Gog proceeds to kill Superman. However, that is not enough and using his transcendent powers he travels back to the day before and kills Superman there. And then back another day to kill Superman there. Moreover, he continues this until the afterlife is being filled up with Supermen. However, how could a person die more than once? Cue the Linear Men, DC’s 1990s based time police who were also being used to retcon what wasn’t plot convenient at the time. Rip Hunter, one of the Linear Men, suddenly reveals an awareness of something beyond the single condensed timeline everything was hammered into post-Crisis and post-Zero Hour. Back in the period of Kingdom Come, the heroes learn that due to Gog’s actions their entire reality is set to be erased. The Superman, Batman, and Wonder Woman of the future follow Gog back to modern day to prevent this from happening.


The bulk of the event are four one-shots that spotlight a Kingdom Come character and a fifth one-shot set in the present. We have Kid Flash, Son of the Bat, Nightstar, Offspring, and Planet Krypton. They vary in quality of story-telling, but none of them are abysmal. When they are hitting on all cylinders, it focuses on the end times gloom these young heroes are experiencing. They are facing the fact that their entire lives are on the verge of being wiped out, having never existed in the first place. While I admire Mark Waid’s writing, I almost think Grant Morrison could have expertly weaved in that meta-textual examination of how hundreds if not thousands of comic book stories have been retconned over the course of the medium’s existence. Morrison has gone on record as believing that world of fiction do exist in another plane of reality and has told a story about meeting a man cosplaying as Superman and stating that said man ended up channeling the essence of Superman and Morrison was able to commune with the hero. I think that exploration of the ideas of The Kingdom would have elevated it above where it has settled in the mind of fans, which is a fairly mediocre follow up to Kingdom Come.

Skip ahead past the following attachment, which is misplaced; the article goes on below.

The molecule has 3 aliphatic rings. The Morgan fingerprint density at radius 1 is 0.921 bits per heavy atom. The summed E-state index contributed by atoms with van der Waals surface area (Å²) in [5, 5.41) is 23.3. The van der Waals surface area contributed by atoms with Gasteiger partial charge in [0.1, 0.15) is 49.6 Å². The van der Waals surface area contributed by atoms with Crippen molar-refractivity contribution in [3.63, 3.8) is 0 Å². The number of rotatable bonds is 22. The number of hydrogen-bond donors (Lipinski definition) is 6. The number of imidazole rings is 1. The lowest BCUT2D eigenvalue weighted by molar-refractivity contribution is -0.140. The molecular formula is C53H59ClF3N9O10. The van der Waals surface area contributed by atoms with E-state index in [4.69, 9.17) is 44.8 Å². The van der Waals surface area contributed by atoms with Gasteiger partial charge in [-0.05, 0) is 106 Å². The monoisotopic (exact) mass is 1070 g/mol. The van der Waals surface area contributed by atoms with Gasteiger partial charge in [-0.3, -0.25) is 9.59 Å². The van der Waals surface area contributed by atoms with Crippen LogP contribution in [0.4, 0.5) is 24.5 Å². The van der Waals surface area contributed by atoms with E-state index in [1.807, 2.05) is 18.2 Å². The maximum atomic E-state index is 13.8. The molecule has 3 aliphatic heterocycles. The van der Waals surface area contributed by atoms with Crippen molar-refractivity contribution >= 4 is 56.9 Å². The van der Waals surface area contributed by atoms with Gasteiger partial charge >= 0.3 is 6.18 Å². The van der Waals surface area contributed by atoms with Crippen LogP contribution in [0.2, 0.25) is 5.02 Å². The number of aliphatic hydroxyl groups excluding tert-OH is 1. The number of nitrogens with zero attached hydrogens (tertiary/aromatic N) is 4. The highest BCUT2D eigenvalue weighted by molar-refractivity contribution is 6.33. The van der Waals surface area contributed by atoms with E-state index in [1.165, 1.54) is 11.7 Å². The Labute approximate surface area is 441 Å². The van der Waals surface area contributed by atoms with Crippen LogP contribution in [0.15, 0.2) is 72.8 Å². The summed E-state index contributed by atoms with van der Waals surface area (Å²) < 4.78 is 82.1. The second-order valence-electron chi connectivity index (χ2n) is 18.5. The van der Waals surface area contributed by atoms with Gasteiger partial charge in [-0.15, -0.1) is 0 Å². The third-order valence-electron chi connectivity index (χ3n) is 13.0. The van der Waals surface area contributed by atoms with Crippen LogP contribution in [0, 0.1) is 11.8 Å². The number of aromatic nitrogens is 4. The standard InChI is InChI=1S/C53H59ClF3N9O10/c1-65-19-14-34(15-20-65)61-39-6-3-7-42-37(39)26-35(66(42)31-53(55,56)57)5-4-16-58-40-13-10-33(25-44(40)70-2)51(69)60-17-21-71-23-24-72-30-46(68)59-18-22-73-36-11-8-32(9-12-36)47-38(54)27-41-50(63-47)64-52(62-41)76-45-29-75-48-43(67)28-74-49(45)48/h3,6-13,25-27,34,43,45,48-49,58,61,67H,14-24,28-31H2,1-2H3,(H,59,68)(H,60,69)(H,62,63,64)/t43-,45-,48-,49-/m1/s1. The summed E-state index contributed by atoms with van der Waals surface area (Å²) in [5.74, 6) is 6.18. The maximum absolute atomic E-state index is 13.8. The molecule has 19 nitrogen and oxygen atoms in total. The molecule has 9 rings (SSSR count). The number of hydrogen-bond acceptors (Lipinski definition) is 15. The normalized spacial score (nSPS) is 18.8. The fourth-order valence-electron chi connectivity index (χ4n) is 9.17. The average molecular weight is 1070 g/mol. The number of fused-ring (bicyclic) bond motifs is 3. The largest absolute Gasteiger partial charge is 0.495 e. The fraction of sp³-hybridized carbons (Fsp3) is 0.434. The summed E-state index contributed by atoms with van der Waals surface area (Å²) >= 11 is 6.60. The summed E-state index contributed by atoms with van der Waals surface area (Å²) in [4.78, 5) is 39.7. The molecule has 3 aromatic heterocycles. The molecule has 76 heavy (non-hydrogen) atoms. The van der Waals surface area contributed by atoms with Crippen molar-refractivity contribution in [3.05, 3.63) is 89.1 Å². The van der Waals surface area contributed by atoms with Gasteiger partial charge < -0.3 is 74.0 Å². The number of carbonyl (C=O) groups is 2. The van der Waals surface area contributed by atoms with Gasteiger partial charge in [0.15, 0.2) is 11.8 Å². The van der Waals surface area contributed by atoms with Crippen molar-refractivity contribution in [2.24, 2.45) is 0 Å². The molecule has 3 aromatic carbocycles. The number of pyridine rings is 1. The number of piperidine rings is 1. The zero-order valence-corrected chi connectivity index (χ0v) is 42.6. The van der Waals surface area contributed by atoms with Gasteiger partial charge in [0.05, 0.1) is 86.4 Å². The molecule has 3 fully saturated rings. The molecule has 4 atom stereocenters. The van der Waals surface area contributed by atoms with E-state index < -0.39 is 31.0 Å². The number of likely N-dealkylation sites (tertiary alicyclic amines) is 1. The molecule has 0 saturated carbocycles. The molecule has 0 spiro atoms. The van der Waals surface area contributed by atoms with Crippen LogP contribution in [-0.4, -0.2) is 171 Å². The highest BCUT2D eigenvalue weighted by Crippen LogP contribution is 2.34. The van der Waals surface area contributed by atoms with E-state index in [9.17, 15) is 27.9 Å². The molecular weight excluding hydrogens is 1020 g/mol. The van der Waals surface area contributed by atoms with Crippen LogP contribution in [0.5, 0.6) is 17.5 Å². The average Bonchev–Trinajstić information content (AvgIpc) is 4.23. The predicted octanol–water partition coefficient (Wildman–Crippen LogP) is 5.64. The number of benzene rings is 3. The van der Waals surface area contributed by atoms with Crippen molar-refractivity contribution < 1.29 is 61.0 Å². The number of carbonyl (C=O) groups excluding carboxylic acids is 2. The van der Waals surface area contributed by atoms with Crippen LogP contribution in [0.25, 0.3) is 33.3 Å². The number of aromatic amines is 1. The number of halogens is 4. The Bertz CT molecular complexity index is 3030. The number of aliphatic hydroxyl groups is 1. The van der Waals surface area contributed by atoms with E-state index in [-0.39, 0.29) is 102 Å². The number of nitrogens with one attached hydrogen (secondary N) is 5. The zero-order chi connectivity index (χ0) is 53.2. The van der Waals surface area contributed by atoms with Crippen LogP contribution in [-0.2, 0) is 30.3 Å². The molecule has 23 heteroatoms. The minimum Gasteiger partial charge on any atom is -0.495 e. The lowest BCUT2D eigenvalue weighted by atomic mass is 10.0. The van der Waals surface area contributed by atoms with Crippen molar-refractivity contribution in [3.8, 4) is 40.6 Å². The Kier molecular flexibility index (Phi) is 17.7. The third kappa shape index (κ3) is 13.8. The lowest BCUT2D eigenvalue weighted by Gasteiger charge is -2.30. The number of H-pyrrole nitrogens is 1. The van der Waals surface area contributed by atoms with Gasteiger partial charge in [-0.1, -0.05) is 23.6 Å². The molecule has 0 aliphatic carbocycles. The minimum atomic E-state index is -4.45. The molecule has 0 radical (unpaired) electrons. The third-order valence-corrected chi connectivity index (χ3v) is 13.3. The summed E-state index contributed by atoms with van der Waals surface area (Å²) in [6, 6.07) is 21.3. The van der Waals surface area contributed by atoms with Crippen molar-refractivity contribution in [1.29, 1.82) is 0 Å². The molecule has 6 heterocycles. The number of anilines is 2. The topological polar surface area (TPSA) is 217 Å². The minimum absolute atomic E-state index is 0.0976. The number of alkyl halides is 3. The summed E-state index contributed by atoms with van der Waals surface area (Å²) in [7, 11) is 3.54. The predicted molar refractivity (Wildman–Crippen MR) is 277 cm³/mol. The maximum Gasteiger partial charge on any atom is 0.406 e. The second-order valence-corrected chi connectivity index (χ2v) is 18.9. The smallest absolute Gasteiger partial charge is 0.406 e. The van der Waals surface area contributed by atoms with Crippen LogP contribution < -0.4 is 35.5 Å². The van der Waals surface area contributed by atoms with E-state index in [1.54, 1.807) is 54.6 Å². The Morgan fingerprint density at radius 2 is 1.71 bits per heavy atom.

In the Planet Krypton one-shot, the real purpose of this event is hinted at. A waitress at a superhero-themed restaurant run by Booster Gold, experiences phantoms of characters that could never have existed. Much like the real-life Planet Hollywood establishments, Planet Krypton houses artifacts connected to heroes. The catch, as Batman discovers, is that none of these things, like multi-colored kryptonite, actually exists. Longtime readers would note that pre-Crisis all these things were part of continuity.


When the final chapter of The Kingdom arrives, we’re treated to a pretty lifeless translation by Mark Waid of an editorial mandate to shift continuity. Rip Hunter reveals that we were wrong about the nature of time for the last twenty plus years. Now we have super cool new Hypertime, a backup drive of retconned timelines and characters so that everything that has ever been still can be. At the time, Hypertime was hyped as the next big thing in the DC Universe, and they made a bit of a play to hype the concept in the late 1990s and early 2000s. Eventually, the idea went by the wayside when Geoff Johns’ Infinite Crisis in 2006 simply brought back the Infinite Earths concept.

The legacy of The Kingdom is not much. The mini-series was never profoundly acknowledged outside of its pages. Alex Ross would return to the world of Kingdom Come in the mid-2000s teaming with Geoff Johns on a JSA story arc that brought the Kingdom Come Superman to the main DC universe. That storyline is much more significant and more meaningful than Waid’s The Kingdom, another event that didn’t amount to much. One more event left in the 1990s, Day of Judgment.